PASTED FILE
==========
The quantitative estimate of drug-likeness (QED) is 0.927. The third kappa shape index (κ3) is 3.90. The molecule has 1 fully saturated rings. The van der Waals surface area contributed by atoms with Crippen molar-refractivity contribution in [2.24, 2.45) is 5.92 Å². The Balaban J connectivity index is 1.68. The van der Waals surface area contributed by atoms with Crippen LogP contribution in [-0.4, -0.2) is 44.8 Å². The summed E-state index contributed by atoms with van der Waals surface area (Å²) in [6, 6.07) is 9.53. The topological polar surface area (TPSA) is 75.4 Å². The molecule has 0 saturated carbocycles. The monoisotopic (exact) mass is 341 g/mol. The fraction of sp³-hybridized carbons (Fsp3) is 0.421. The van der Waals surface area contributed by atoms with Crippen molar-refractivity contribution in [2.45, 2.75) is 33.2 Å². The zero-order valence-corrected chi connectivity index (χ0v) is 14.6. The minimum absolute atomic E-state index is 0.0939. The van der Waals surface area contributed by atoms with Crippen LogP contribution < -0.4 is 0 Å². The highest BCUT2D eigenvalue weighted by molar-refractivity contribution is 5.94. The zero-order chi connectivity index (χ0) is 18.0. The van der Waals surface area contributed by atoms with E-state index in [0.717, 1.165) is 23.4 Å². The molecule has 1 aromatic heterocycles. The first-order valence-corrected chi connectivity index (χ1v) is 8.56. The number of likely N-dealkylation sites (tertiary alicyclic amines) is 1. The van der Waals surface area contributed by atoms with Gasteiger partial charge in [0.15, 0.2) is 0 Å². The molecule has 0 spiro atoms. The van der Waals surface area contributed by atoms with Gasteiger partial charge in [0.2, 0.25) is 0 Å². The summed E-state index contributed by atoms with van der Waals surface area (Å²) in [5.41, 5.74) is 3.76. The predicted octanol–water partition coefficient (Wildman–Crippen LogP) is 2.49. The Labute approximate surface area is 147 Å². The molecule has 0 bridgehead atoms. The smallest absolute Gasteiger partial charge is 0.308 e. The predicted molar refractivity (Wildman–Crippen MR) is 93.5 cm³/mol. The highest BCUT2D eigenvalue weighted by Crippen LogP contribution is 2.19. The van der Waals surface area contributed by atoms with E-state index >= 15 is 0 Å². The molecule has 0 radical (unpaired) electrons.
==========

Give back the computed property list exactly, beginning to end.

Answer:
The quantitative estimate of drug-likeness (QED) is 0.927. The third kappa shape index (κ3) is 3.90. The molecule has 1 fully saturated rings. The van der Waals surface area contributed by atoms with Crippen molar-refractivity contribution in [2.24, 2.45) is 5.92 Å². The Balaban J connectivity index is 1.68. The van der Waals surface area contributed by atoms with Crippen LogP contribution in [-0.4, -0.2) is 44.8 Å². The summed E-state index contributed by atoms with van der Waals surface area (Å²) in [6, 6.07) is 9.53. The topological polar surface area (TPSA) is 75.4 Å². The molecule has 0 saturated carbocycles. The monoisotopic (exact) mass is 341 g/mol. The fraction of sp³-hybridized carbons (Fsp3) is 0.421. The van der Waals surface area contributed by atoms with Crippen molar-refractivity contribution in [2.45, 2.75) is 33.2 Å². The zero-order valence-corrected chi connectivity index (χ0v) is 14.6. The minimum absolute atomic E-state index is 0.0939. The van der Waals surface area contributed by atoms with Crippen LogP contribution < -0.4 is 0 Å². The highest BCUT2D eigenvalue weighted by molar-refractivity contribution is 5.94. The zero-order chi connectivity index (χ0) is 18.0. The van der Waals surface area contributed by atoms with E-state index in [0.717, 1.165) is 23.4 Å². The molecule has 1 aromatic heterocycles. The first-order valence-corrected chi connectivity index (χ1v) is 8.56. The number of likely N-dealkylation sites (tertiary alicyclic amines) is 1. The van der Waals surface area contributed by atoms with Gasteiger partial charge in [0.15, 0.2) is 0 Å². The molecule has 0 spiro atoms. The van der Waals surface area contributed by atoms with Gasteiger partial charge in [0.2, 0.25) is 0 Å². The summed E-state index contributed by atoms with van der Waals surface area (Å²) in [5.41, 5.74) is 3.76. The predicted octanol–water partition coefficient (Wildman–Crippen LogP) is 2.49. The Labute approximate surface area is 147 Å². The molecule has 0 bridgehead atoms. The smallest absolute Gasteiger partial charge is 0.308 e. The predicted molar refractivity (Wildman–Crippen MR) is 93.5 cm³/mol. The highest BCUT2D eigenvalue weighted by Crippen LogP contribution is 2.19. The van der Waals surface area contributed by atoms with E-state index >= 15 is 0 Å². The molecule has 0 radical (unpaired) electrons.